My crew consisted of my brother David and sister-in-law Jeannie, my brother Bill and sister-in-law Jean.   They did an incredible job.  Crewing is a very exhausting and difficult job.  I can't thank them enough.
My boat Pilot Mike Twigg-Smith was amazing.  He was able to find the correct course through the very strong currents.  My tracker was on his boat because it's not waterproof.  He would speed ahead about 400 yards and assess currents.  Then he would steer his boat back toward me.  That is why some people thought I was swimming fast and was puzzled that I was backtracking.  I had three kayakers taking two hour stints to direct me through the currents.  I would highly recommend him as a pilot for any future channel swimmers
   The Ka'iwi Channel Association swim coordinator Steve Haumschild did a fantastic job organizing all the logistics.  I would highly recommend his organization, too.
 My stay-at-home crew were amazing, too.   My daughter Sarah and son Tom posted on Facebook updates of my progress.   I can't thank them enough.   Also, my husband Jim has been a tremendous support.
   Also I want to thank Matt Goldstein and Paul Barrieau who greeted me at the finish line.  They were a tremendous help.
  I would like to thank everyone who sent emails, text messages, and phone calls.  Your heartfelt comments were greatly appreciated.

Wednesday, May 17, 2017

Molokai Channel Swim....It's a go!

This evening my crew and I met with my boat pilot Michael Twigg-Smith and Kaiwi Channel coordinator Steve Haumschild.   Mike made the decision to start my swim attempt of Molokai Channel on Friday, May 19 at 5p.m. (Hawaii time zone).  In Maine the time will be 11pm Friday night (Eastern Time Zone).   Steve is coordinating all the logistics of transporting us to Molokai Island.   My swim will start from Molokai Island and I will swim across the channel to Oahu.  The distance is approximately 28 miles.  I will have a spot tracker activated the moment my swim starts.  Click on the link below to follow my swim.   The tracker will update my progess every 10 minutes.  Regardless of the outcome of my swim,  I will write a follow-up swim report  within 24 hours.  This will be my 6th swim of the Ocean Seven Challenge.  My crew is very well prepared for the challenges that I will be facing.  I can't thank them enough for taking the time out of their busy schedule to come and crew for me.    Also, I would like to thank my husband Jim and children Sarah and Tom for their ongoing love and support of my marathon swim adventures. http://share.findmespot.com/shared/faces/viewspots.jsp?glId=0czIGEGQx5pYenRzzLvOnJqSr7iYxDhY1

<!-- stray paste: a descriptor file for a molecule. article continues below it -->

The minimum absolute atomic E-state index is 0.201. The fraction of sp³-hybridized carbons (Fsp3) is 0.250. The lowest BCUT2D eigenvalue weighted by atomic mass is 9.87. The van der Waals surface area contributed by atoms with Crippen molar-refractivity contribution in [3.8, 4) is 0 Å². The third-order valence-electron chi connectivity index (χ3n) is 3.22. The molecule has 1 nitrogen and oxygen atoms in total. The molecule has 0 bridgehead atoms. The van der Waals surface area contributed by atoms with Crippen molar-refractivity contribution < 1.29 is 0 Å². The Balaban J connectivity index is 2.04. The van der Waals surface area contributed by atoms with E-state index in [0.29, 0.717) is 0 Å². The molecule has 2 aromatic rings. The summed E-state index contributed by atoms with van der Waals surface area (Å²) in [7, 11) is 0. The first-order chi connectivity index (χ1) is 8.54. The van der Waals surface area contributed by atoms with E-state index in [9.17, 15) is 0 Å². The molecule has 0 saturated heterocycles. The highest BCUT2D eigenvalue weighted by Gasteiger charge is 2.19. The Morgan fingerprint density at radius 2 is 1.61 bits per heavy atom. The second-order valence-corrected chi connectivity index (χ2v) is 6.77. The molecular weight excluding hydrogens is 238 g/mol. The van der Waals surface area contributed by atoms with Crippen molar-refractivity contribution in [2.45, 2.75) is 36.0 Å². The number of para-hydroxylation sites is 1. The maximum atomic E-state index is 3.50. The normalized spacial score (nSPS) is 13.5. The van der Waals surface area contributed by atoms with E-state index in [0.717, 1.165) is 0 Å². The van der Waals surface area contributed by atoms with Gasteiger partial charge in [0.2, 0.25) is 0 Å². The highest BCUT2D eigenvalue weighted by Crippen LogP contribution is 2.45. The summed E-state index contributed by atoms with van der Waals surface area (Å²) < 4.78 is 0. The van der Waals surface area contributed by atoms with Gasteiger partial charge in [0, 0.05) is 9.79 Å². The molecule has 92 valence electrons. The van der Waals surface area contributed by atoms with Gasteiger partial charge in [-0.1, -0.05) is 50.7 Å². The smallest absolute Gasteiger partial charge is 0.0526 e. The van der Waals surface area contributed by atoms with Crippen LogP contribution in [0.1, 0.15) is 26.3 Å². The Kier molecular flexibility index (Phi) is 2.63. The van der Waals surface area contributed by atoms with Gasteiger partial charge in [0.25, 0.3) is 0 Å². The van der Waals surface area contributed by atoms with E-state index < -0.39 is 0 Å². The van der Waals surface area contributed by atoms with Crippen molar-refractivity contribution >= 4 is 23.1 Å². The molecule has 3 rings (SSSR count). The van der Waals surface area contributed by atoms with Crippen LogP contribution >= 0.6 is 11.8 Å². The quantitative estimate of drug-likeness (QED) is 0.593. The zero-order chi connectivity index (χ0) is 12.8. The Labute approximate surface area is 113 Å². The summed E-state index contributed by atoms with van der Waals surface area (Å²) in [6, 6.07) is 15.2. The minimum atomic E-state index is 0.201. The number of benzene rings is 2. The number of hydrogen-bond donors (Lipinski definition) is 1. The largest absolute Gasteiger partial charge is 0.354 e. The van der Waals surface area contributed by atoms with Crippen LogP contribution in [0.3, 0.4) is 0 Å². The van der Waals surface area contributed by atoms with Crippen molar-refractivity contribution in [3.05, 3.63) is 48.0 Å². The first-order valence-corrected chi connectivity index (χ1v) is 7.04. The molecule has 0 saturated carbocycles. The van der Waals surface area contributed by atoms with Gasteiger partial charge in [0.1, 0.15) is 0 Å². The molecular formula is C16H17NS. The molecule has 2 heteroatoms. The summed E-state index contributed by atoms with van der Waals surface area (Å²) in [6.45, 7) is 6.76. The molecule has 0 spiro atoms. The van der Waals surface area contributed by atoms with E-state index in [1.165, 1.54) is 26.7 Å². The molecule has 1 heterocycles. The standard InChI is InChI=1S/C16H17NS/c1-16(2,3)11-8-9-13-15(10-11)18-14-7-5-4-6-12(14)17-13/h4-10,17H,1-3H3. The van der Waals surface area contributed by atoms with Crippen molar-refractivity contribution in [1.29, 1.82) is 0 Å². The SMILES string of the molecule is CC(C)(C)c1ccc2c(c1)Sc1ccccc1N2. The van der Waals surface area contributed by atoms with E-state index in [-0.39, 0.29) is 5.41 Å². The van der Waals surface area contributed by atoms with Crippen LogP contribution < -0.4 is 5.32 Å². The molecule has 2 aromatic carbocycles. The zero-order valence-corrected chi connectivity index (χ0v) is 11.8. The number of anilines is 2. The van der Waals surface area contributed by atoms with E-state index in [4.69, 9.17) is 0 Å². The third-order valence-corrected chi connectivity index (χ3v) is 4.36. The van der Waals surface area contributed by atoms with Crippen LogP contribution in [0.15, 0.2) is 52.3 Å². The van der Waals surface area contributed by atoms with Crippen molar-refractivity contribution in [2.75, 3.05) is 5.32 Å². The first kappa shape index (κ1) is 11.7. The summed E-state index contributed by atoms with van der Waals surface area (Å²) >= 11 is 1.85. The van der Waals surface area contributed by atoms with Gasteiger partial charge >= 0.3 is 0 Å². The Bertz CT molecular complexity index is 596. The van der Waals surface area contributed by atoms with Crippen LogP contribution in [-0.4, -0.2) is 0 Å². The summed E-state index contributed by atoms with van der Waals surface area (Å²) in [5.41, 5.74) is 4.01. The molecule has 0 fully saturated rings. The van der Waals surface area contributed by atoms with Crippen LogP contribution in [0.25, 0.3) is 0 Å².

Monday, May 8, 2017

Update on Molokai swim

On Tuesday, May 16  my crew and I will be meeting with my boat pilot to discuss target swim date.   I have a two week slot.   So far,  increase winds are in the forecast for the 17th and 18th and a swim is doubtful for those days.    I will update my blog after the meeting on the 16th and I will post a link to the tracker next week.  I would like to thank my brothers and sister-in-laws David and Jeannie Gallant and Bill and Jean Gallant for taking two weeks off from their busy schedule to crew for me.   And, many thanks to my stay-at-home crew, husband Jim and children Sarah and Tom for their words of encouragement and support.   It's greatly appreciated.

Sunday, January 22, 2017

Peak training for Molokai

My training for my upcoming Molokai swim in May is going very well.   I'm swimming a minimum of five days a week, weight training three days per week, and cross training four days per week.  I am very fortunate to have an experienced crew...David and Jeannie Gallant, and Bill and Jean Gallant.   We will review all logistics of my swim including the use of a Shark Shield.   It will be the very first time that I will have a Shark Shield attached to a kayak  during an Oceans Seven swim.   Due to aggressive sharks in Hawaii,  my boat pilot requires his swimmers to have two Shark Shields.   This device will emit a harmless electronic field that will be sensitive to shark receptors.   Because the battery life lasts only 5-6 hours, I will have a spare Shark Shield charging on the boat.  I expect my swim to take 18+ hours to complete.   After five hours, a recharged Shark Shield will be exchanged on the kayak.  It will be my crew's responsibility to make sure that the battery has been turned on and working properly.  My boat pilot will be navigating a couple of hundred feet ahead of the kayak.   I will swim along side the kayak to stay within the range of the electronic field.  My swim will start late in the day from Molokai Island and I will swim into the night.  My boat pilot wants a daytime finish on Oahu due to safety reasons (boat has to navigate near rocks).    If we encounter an aggressive shark,  my swim will stop and I will be removed from the water.   Safety is always the number one priority.   At this point,  my biggest concern is motion sickness during my Molokai swim.   I have chronic issues with nausea and vomiting during marathon swims.   I will be wearing a scopolomine patch to help reduce seasickness.  Also, I will be taking an anti-nausea pill every six hours to help settle my stomach.  I am looking forward to this 28 mile swim.......it will be another wonderful adventure.